After hearing passionate comments by more than 22 people, among them numerous model airplane hobbyists and birdwatchers, the Menlo Park City Council voted 4-0 on Aug. 23, with Vice Mayor Kirsten Keith absent, to ban remote controlled aircraft and unmanned aerial systems, or drones, in city parks.
The ban comes with a couple of caveats. First, drone use by emergency response agencies, such as the Menlo Park Fire Protection District, will be exempt from the ban.
Second, the ban could be modified as Bedwell Bayfront Park undergoes a master planning process, which is expected to start soon and might last into the fiscal year that ends June 30, 2018, according to Assistant Community Services Director Derek Schweigart.
A violation of the ban will be considered an infraction, which, according to City Attorney Bill McClure, means that the first offense will come with a $50 fine and will rise to $100 and $500, respectively, for the second and third offenses within 12 months. The ban will not take effect until a month after the second reading of the ordinance, which is expected to happen on Aug. 30. The park has no ranger, so enforcement will come from the Menlo Park Police Department.
While the ban will apply to all city parks, the main park that will be affected is Bedwell Bayfront Park, where numerous drone and remote-controlled aircraft enthusiasts fly their contraptions.
Like a kite
Of the opponents of the ban who attended the meeting, most were hobbyists who fly remote controlled airplanes, including gliders, rather than drones. Many said they scrupulously follow safety rules.
Appeals to the City Council came on numerous fronts. Richard Bright gave a multimedia presentation showing footage of model airplanes being flown to the jubilant tune of "Let's Go Fly a Kite" from Mary Poppins.
Andrew Harris, a San Carlos resident, told the council that as a kid, playing with model aircraft inspired him to work in aerospace and pursue work as a mechanical engineer. Now, he goes to Bedwell Bayfront Park to fly model airplanes with his daughter.
Hobbyists emphasized that there are different classes of such machines. Remote controlled airplanes and gliders have small batteries in them and are lightweight, with small propulsion mechanisms to control the height and direction of the planes once aloft. Drones, by contrast, can weigh up to 55 pounds, often contain cameras, are considered noisier and can climb high enough to enter federal airspace.
In response to expressed concerns that such machines can distress local wildlife, Ansis Upatnieks, a remote-controlled aircraft hobbyist, said that other potential threats to wildlife, such as bikes or dogs, are given rules to follow, rather than outlawed: dogs must be on leashes and bikes must stay on designated paths. "Why don't we regulate it like other activities in the park?" he asked.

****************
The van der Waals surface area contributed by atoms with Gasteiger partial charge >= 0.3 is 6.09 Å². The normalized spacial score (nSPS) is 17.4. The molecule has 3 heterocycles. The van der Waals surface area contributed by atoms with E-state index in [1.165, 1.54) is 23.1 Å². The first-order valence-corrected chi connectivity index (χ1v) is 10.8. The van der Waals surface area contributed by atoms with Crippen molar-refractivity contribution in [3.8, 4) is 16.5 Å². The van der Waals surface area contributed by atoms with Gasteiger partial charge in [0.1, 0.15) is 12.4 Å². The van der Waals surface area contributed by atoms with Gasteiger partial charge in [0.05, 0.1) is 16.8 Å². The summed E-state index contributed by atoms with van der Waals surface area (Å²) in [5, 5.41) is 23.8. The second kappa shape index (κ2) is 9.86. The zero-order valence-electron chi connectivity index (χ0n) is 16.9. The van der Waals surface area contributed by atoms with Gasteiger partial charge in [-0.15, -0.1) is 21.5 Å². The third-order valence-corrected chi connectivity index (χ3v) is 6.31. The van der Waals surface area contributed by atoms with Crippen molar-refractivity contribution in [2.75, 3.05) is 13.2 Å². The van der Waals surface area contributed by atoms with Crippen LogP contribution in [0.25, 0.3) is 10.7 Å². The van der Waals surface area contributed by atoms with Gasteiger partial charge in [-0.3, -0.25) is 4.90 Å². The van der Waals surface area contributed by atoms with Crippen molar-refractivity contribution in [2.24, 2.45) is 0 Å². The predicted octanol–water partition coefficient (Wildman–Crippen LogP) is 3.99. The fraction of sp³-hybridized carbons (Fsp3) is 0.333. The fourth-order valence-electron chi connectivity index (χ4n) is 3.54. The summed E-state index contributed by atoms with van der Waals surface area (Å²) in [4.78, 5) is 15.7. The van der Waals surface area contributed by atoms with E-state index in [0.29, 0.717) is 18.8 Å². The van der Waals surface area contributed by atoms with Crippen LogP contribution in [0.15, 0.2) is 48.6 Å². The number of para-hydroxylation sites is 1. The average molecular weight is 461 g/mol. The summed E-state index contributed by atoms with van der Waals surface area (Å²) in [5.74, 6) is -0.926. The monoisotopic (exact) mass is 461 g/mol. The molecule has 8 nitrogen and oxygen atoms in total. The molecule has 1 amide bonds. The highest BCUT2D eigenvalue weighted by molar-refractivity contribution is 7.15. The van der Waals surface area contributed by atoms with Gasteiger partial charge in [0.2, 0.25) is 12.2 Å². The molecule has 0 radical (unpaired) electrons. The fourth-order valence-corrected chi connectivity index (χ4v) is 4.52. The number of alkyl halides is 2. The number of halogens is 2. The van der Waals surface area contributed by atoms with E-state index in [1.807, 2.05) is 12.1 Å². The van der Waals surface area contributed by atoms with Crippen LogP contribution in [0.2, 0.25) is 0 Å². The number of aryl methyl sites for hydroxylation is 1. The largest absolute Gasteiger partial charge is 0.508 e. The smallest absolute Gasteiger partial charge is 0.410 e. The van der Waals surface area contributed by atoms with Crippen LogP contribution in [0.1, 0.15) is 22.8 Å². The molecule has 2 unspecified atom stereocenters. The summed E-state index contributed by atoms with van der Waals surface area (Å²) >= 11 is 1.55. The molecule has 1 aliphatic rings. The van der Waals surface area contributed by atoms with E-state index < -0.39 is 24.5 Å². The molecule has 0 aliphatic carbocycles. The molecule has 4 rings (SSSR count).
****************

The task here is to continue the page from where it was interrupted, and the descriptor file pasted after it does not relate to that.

Safety and quiet
Proponents of the ban said that drones create safety risks and noise that can be disruptive to wildlife and people.
One of the big issues is the risk that high-flying drones pose to airborne planes. YouTube videos offer evidence that drones at the park have flown higher than the 400-foot height limit. One recorded example shows a drone that reached 3,400 feet, said Mr. Schweigart.
Bedwell Bayfront Park falls within five miles of the Palo Alto and San Carlos airports. It is also near the flight routes of larger commercial aircraft that use San Francisco International Airport.
Allan Bedwell, a member of the city's Environmental Quality Commission, whose father was former Menlo Park city manager Mike Bedwell and the man for whom the park was named, said he supported a flat-out ban.
"(There's) no way to effectively differentiate between responsible users and those that are irresponsible," he said.
Drones could hit people or wildlife or cause fires, he said. He also noted that drones with cameras can be invasive of park users' privacy.
Years ago, he said, the park was the city dump. His father and a number of other city staff and open space advocates saw the site's potential and worked to turn it into a park.
Jo Killen, a Menlo Park resident, said that as urban environments become more dense with traffic and housing, there is a greater need for places to enjoy a quiet communion with nature. "This cannot happen with drones," she said.
Despite the ban, Michael Otrada, who flies a quadcopter, often called a drone, said he plans to keep flying. The hobby for him is a satisfying mix of art, engineering and being outside. "It's definitely not a hobby I'm going to give up because of one ban in one city," he said.
According to the staff report, other locations to fly remote controlled airplanes are farther away and include the Rancho San Antonio Open Space Preserve, Baylands Park in Sunnyvale, and the Santa Clara County Model Aircraft Skypark in Morgan Hill.